Saturday, July 24, 2010
Summer in Paris; 1001 Books to Read Before You Die
Part of what makes this novel of wartime France so compelling is knowing that Nemirovsky wrote of what she knew, and sadly, that she never survived the German invasion of France. Nemirovsky was sent to a concentration camp and died before the war ended. Her daughters, hidden in homes during the war, carried her manuscripts with them and eventually had them published. Suite Francaise, which is composed of two section of a proposed five part novel was put together from Nemirovsky's notes. We can never know how she might have edited or changed what this book ended up becoming. Amazingly, it is still a great read and a wonderful, if incomplete story.
Storm in June covers the exodus from Paris after France fell. Alternating chapters show the many perspectives and experiences different classes of people had. Dolce is a smaller story, focusing on one small village under occupation by the Germans. Both give a view of what life would be like during a war and an uncomfortable occupation. Nemirovsky keeps the focus on the individual person, and the fact that she wrote this while the war was going on, with no idea of the eventual outcome, and kept such an impartial view impressed me.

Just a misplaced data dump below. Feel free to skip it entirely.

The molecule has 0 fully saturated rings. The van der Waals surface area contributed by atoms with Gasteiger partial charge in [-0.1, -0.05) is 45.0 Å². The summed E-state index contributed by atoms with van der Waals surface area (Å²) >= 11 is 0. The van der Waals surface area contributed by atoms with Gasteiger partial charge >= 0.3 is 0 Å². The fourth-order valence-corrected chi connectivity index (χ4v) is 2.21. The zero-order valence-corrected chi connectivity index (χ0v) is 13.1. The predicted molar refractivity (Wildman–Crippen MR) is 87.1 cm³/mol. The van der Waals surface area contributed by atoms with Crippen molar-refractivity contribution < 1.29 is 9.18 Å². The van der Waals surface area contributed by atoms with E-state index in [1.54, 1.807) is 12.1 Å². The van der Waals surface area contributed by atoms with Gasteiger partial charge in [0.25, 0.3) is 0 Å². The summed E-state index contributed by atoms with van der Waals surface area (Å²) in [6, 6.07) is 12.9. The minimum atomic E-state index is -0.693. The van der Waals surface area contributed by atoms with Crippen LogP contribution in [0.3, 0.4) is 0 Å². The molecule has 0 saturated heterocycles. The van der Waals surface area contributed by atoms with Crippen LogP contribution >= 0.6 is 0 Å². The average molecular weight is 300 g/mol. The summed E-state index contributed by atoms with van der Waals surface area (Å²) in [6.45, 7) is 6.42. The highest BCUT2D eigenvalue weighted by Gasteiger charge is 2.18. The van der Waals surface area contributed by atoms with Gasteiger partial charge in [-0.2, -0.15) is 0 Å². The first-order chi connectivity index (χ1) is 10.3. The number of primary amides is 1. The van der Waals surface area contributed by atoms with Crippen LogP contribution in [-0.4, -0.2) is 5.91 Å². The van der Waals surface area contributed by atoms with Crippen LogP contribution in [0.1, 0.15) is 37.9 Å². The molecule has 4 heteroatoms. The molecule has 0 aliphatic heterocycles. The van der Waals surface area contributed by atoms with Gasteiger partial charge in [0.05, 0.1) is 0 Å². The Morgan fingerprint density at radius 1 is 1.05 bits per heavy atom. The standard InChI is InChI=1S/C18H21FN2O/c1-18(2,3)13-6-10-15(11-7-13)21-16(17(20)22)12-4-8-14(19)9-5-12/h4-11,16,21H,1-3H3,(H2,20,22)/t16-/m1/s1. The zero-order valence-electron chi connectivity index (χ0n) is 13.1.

The writing was fluid and poetic, in some parts more than others. I wondered if some of her asides in brackets were meant to be there or just notes to herself about character that she wanted to make sure to include later. All in all, her insight into human behaviour and feelings combined with the wonderful writing was what made this an engrossing book. And a very sad story - both hers and the novel.
also reviewed: lizzysidal at Lizzy's Literary Life, joanna from lost in a good story, caribousmom, jill at fizzythoughts,
Book Bath and Tamara from Thyme for Tea.
Posted by raidergirl3 at 9:58 PM